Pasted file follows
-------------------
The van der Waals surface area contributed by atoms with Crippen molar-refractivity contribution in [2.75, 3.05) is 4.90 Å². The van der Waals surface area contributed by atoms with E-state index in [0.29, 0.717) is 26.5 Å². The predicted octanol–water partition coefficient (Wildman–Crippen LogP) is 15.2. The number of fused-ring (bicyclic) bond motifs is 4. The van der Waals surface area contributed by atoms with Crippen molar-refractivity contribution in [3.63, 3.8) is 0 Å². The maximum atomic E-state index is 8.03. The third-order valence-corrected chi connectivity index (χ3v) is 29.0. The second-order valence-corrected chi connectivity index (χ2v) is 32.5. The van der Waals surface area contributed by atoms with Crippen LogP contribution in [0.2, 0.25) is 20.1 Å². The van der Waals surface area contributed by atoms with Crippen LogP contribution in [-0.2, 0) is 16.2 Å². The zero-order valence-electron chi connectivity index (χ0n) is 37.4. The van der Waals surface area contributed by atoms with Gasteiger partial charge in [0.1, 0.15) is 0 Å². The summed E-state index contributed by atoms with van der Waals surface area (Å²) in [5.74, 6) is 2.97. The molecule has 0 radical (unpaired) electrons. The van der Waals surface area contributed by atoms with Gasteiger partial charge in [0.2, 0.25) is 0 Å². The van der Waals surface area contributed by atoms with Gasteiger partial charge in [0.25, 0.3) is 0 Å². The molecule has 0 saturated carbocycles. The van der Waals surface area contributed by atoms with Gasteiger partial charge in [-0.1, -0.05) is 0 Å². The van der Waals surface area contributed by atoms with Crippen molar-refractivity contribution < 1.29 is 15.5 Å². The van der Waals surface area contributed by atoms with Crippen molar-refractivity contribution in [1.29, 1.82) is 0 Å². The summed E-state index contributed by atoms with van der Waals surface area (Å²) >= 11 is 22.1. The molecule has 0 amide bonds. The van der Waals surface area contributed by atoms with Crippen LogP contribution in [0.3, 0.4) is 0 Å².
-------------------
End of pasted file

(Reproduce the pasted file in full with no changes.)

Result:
The van der Waals surface area contributed by atoms with Crippen molar-refractivity contribution in [2.75, 3.05) is 4.90 Å². The van der Waals surface area contributed by atoms with E-state index in [0.29, 0.717) is 26.5 Å². The predicted octanol–water partition coefficient (Wildman–Crippen LogP) is 15.2. The number of fused-ring (bicyclic) bond motifs is 4. The van der Waals surface area contributed by atoms with Crippen molar-refractivity contribution in [3.63, 3.8) is 0 Å². The maximum atomic E-state index is 8.03. The third-order valence-corrected chi connectivity index (χ3v) is 29.0. The second-order valence-corrected chi connectivity index (χ2v) is 32.5. The van der Waals surface area contributed by atoms with Crippen LogP contribution in [0.2, 0.25) is 20.1 Å². The van der Waals surface area contributed by atoms with Crippen LogP contribution in [-0.2, 0) is 16.2 Å². The zero-order valence-electron chi connectivity index (χ0n) is 37.4. The van der Waals surface area contributed by atoms with Gasteiger partial charge in [0.1, 0.15) is 0 Å². The summed E-state index contributed by atoms with van der Waals surface area (Å²) in [5.74, 6) is 2.97. The molecule has 0 radical (unpaired) electrons. The van der Waals surface area contributed by atoms with Gasteiger partial charge in [0.2, 0.25) is 0 Å². The van der Waals surface area contributed by atoms with Gasteiger partial charge in [0.25, 0.3) is 0 Å². The molecule has 0 saturated carbocycles. The van der Waals surface area contributed by atoms with Gasteiger partial charge in [-0.1, -0.05) is 0 Å². The van der Waals surface area contributed by atoms with Crippen molar-refractivity contribution < 1.29 is 15.5 Å². The van der Waals surface area contributed by atoms with Crippen molar-refractivity contribution in [1.29, 1.82) is 0 Å². The summed E-state index contributed by atoms with van der Waals surface area (Å²) >= 11 is 22.1. The molecule has 0 amide bonds. The van der Waals surface area contributed by atoms with Crippen LogP contribution in [0.3, 0.4) is 0 Å².